Your JavaScript is turned off or you have an old version of Adobe's Flash Player. Get the latest Flash player.
    Turkish Kurd Islamist Rally Stokes Tensionsi
    X
    April 29, 2016 12:28 AM
    In a sign of the rising power of Islamists in Turkey, more than 100,000 people recently gathered in Diyarbakir, the main city in Turkey’s predominantly Kurdish southeast, to mark the birthday of the Prophet Muhammad. The gathering highlighted tensions with the pro-secular Kurdish nationalist movement. Dorian Jones reports from Diyarbakir.
    Video

    Video Turkish Kurd Islamist Rally Stokes Tensions

    In a sign of the rising power of Islamists in Turkey, more than 100,000 people recently gathered in Diyarbakir, the main city in Turkey’s predominantly Kurdish southeast, to mark the birthday of the Prophet Muhammad. The gathering highlighted tensions with the pro-secular Kurdish nationalist movement. Dorian Jones reports from Diyarbakir.
    Video

    Video Pakistani School Helps Slum Kids

    Master Mohammad Ayub runs a makeshift school in a public park in Islamabad. Thousands of poor children have benefited from his services over the years, but, as VOA's Ayesha Tanzeem reports, roughly 25 million school-age youths don't get an education in Pakistan.
    Video

    Video Florida’s Weeki Wachee ‘Mermaids’ Make a Splash

    Since 1947, ‘mermaids’ have fascinated tourists at central Florida’s Weeki Wachee Springs State Park with their fluid movements and synchronized ballet. Performing underwater has its challenges, including cold temperatures and a steady current, as VOA’s Lin Yang and Joseph Mok report.
    Video

    Video Somali, African Union Forces Face Resurgent Al-Shabab

    The Islamic State terror group claimed its first attack in Somalia earlier this week, though the claim has not been verified by forces on the ground. Meanwhile, al-Shabab militants have stepped up their attacks as Somalia prepares for elections later this year. Henry Ridgwell reports there are growing frustrations among Somalia’s Western backers over the country’s slow progress in forming its own armed forces to establish security after 25 years of chaos.
    Video

    Video Bangladesh Targeted Killings Spark Wave of Fear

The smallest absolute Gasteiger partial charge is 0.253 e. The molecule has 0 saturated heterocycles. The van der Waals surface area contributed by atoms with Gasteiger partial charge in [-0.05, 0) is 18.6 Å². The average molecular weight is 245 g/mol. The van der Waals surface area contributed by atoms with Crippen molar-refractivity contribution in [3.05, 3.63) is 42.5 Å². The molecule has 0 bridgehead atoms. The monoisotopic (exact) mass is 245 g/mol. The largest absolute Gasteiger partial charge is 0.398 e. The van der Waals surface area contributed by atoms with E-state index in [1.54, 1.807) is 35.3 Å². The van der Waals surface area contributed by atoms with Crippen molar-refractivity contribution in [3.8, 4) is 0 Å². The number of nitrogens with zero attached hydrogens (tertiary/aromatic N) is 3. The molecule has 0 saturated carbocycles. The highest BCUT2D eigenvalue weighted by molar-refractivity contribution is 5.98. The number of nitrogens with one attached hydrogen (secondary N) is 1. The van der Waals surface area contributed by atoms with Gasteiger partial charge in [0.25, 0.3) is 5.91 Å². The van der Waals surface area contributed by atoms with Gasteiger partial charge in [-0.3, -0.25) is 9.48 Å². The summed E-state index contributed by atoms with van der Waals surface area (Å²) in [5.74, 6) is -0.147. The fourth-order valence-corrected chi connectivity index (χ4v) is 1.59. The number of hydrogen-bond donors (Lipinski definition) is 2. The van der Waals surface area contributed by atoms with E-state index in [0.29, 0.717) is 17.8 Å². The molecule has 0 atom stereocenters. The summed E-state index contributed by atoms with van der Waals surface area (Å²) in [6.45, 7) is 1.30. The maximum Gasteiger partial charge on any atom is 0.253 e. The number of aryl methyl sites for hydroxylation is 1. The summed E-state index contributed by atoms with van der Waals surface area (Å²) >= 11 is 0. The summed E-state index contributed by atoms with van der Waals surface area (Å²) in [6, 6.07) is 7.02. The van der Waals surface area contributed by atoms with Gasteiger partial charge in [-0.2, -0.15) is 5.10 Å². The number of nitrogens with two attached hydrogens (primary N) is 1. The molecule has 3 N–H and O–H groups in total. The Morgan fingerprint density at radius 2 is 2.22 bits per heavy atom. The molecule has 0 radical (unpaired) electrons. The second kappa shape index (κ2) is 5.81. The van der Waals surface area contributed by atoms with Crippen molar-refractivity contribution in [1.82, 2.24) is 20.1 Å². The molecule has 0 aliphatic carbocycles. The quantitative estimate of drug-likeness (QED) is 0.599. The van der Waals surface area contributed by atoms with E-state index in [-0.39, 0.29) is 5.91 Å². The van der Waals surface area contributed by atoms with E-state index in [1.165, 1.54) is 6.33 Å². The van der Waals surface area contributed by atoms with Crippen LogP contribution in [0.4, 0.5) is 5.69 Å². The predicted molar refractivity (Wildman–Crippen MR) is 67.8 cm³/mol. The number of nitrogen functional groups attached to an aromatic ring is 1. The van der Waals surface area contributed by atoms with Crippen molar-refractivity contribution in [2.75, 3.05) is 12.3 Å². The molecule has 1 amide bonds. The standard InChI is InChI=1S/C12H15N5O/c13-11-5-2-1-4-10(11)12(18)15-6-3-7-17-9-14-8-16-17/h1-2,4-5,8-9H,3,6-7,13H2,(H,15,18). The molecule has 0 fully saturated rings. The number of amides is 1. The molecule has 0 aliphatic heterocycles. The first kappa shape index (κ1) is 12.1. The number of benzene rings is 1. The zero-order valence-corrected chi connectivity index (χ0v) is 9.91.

People in Bangladesh’s capital are expressing deep concern over the brutal attacks that have killed secular blogger, and most recently a gay rights activist and an employee of the U.S. embassy. Xulhaz Mannan, an embassy protocol officer and the editor of the country’s only gay and transgender magazine Roopban; and his friend Mehboob Rabbi Tanoy, a gay rights activist, were hacked to death by five attackers in Mannan’s Dhaka home earlier this month.
    Video

    Video Documentary Tells Tale of Chernobyl Returnees

    Ukraine this week is marking the 30th anniversary of the world's worst nuclear accident, at the Chernobyl nuclear power plant. Soviet officials at first said little about the accident, but later evacuated a 2,600-square-kilometer "exclusion zone." Some people, though, came back. American directors Holly Morris and Anne Bogart created a documentary about this faithful and brave community. VOA's Tetiana Kharchenko reports from New York on "The Babushkas of Chernobyl." Carol Pearson narrates.
    Video

    Video Nigerians Feel Bite of Buhari Economic Policy

    Despite the global drop in the price of oil, Nigerian President Muhammadu Buhari has refused to allow the country's currency to devalue, leading to a shortage of foreign exchange. Chris Stein reports from Lagos businessmen and consumers are feeling the impact as the country deals with a severe fuel shortage.
    Video

    Video  Return to the Wild

    There’s a growing trend in the United States to let old or underused golf courses revert back to nature. But as Erika Celeste reports from one parcel in Grafton, Ohio, converting 39 hectares of land back to green space is a lot more complicated than just not mowing the fairway.
    Video

    Video West Urges Unity in Libya as Migrant Numbers Soar

    The Italian government says a NATO-led mission aimed at stemming the flow of migrants from Libya to Europe could be up and running by July. There are concerns that the number of migrants could soar as the route through Greece and the Balkans remains blocked. Western powers say the political chaos in Libya is being exploited by people smugglers — and they are pressuring rival groups to come together under the new unity government. VOA's Henry Ridgwell reports.
    Video

    Video Russia’s TV Rain Swims Against Tide in Sea of Kremlin Propaganda

    Russia’s media freedoms have been gradually eroded under President Vladimir Putin as his government has increased state ownership, influence, and restrictions on critical reporting. Television, where most Russians get their news, has been the main target and is now almost completely state controlled. But in the Russian capital, TV Rain stands out as an island in a sea of Kremlin propaganda.

    Special Report

    Adrift The Invisible African Diaspora